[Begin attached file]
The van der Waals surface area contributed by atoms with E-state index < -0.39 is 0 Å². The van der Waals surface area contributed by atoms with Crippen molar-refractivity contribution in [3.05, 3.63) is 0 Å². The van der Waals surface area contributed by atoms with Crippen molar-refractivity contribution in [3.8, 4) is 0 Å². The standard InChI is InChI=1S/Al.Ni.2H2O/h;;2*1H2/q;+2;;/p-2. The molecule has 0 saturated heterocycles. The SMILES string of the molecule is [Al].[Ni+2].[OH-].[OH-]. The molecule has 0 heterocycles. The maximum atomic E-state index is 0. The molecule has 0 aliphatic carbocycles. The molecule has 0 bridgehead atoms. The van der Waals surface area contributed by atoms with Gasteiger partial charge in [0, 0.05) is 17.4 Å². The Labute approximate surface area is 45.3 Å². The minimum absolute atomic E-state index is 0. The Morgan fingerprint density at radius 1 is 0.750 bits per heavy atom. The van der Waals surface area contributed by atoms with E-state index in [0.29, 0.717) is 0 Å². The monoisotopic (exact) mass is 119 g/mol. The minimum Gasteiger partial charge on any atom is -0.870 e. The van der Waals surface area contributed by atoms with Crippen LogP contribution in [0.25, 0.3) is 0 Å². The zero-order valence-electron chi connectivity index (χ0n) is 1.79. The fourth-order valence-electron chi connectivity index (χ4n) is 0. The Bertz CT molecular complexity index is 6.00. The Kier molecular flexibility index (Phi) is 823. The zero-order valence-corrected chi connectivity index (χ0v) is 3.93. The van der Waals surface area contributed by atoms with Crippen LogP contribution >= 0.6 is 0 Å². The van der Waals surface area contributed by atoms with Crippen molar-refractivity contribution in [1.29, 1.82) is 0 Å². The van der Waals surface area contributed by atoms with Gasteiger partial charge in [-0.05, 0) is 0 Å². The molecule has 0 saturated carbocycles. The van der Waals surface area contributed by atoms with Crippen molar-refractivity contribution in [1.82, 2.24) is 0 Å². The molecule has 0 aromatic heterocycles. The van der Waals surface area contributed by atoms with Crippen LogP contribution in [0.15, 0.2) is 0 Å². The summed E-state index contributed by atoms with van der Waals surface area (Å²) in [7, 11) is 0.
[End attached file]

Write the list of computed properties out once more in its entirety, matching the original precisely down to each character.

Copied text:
The van der Waals surface area contributed by atoms with E-state index < -0.39 is 0 Å². The van der Waals surface area contributed by atoms with Crippen molar-refractivity contribution in [3.05, 3.63) is 0 Å². The van der Waals surface area contributed by atoms with Crippen molar-refractivity contribution in [3.8, 4) is 0 Å². The standard InChI is InChI=1S/Al.Ni.2H2O/h;;2*1H2/q;+2;;/p-2. The molecule has 0 saturated heterocycles. The SMILES string of the molecule is [Al].[Ni+2].[OH-].[OH-]. The molecule has 0 heterocycles. The maximum atomic E-state index is 0. The molecule has 0 aliphatic carbocycles. The molecule has 0 bridgehead atoms. The van der Waals surface area contributed by atoms with Gasteiger partial charge in [0, 0.05) is 17.4 Å². The Labute approximate surface area is 45.3 Å². The minimum absolute atomic E-state index is 0. The Morgan fingerprint density at radius 1 is 0.750 bits per heavy atom. The van der Waals surface area contributed by atoms with E-state index in [0.29, 0.717) is 0 Å². The monoisotopic (exact) mass is 119 g/mol. The minimum Gasteiger partial charge on any atom is -0.870 e. The van der Waals surface area contributed by atoms with Crippen LogP contribution in [0.25, 0.3) is 0 Å². The zero-order valence-electron chi connectivity index (χ0n) is 1.79. The fourth-order valence-electron chi connectivity index (χ4n) is 0. The Bertz CT molecular complexity index is 6.00. The Kier molecular flexibility index (Phi) is 823. The zero-order valence-corrected chi connectivity index (χ0v) is 3.93. The van der Waals surface area contributed by atoms with Crippen LogP contribution >= 0.6 is 0 Å². The van der Waals surface area contributed by atoms with Crippen molar-refractivity contribution in [1.29, 1.82) is 0 Å². The van der Waals surface area contributed by atoms with Gasteiger partial charge in [-0.05, 0) is 0 Å². The molecule has 0 saturated carbocycles. The van der Waals surface area contributed by atoms with Crippen molar-refractivity contribution in [1.82, 2.24) is 0 Å². The molecule has 0 aromatic heterocycles. The van der Waals surface area contributed by atoms with Crippen LogP contribution in [0.15, 0.2) is 0 Å². The summed E-state index contributed by atoms with van der Waals surface area (Å²) in [7, 11) is 0.